James May

James May

On your bike

A correction.

A year or so ago, in Top Ger magazine, I wrote an article about the history of the scooter and argued that such things are an acceptable mode of transport for the contemporary, discerning city dweller. I then went up the road to the local scooter emporium and bought one.

I now accept that this article was misleading, and apologise unreservedly for any distress or un-intended scooter purchase it may have caused. I openly acknowledge that the article gave the impression that scooters have a positive contribution to make in solving the crisis in inner-city congestion, instead of pointing out that they are noisy, dangerous, damaging to one's self esteem and altogether the instruments of Satan. I retract unreservedly any statements apparently made in support of the scooter movement and wish to record, in print, that I've sold mine to an unsuspecting Australian.

God in his heaven. What on Earth was I thinking of?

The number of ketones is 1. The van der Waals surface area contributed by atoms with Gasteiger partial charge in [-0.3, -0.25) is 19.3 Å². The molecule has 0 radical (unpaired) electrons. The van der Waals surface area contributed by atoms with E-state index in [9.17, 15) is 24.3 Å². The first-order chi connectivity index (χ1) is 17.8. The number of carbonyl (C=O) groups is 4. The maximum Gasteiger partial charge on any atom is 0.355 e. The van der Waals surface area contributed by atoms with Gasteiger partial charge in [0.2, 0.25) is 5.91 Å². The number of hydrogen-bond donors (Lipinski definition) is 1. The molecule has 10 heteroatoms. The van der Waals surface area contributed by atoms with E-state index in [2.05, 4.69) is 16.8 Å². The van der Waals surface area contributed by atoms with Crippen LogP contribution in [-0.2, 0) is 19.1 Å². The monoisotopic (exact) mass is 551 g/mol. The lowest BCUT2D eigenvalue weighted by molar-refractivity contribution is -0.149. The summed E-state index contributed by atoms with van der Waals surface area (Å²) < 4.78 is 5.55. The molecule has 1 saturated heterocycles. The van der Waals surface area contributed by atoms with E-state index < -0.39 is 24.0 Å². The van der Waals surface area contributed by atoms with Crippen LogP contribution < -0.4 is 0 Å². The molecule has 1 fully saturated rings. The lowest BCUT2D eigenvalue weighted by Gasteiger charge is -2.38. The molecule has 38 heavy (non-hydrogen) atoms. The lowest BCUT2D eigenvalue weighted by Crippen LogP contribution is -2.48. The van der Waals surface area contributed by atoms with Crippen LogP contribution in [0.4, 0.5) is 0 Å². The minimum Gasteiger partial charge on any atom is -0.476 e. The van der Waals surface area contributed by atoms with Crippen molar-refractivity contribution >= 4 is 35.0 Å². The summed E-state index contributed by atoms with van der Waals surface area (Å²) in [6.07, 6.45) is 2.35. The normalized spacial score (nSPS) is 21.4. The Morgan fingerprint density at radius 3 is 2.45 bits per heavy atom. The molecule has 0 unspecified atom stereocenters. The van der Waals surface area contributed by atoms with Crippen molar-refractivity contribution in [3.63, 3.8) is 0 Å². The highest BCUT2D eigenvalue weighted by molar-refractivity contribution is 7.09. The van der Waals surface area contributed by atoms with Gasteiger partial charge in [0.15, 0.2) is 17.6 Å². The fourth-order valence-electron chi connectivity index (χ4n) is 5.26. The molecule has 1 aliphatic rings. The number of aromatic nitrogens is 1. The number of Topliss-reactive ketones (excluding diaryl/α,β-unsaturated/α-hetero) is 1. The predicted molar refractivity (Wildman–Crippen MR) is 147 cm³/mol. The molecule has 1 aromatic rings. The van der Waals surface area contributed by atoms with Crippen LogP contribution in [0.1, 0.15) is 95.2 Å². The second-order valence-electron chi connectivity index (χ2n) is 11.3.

The scooter, I have now realised, is sending out the wrong message about modern Britain. It was designed for developing countries to fill that lean period between the end of a war or economic crash and the emergence of a proper car and motorcycle industry. Once it has fulfilled its intended role, it can be forgotten.

In India, for example, licence-built Vespas served the people well while the nation was hampered by trade barriers and a lack of investment. But now the country's fortunes are improving, scooter sales are diminishing, while the car and motorcycle trade is performing most excellently.

Meanwhile, in Britain, scooter sales are still increasing. This can only mean that we are going backwards.

We can make scooters fashionable, we can paint them in bright colours, we can give them to Paul Smith to customise and we can give them to celebrity chefs to ride to the super-market, but they are still scooters and still historically occupy the peasant end of the personal transport spectrum. We should not be riding scooters any more than we should be abandoning our front-loading washing machines in favour of a galvanised bucket and a wooden stick. They are the clogs of transport and everyone I know wears proper shoes.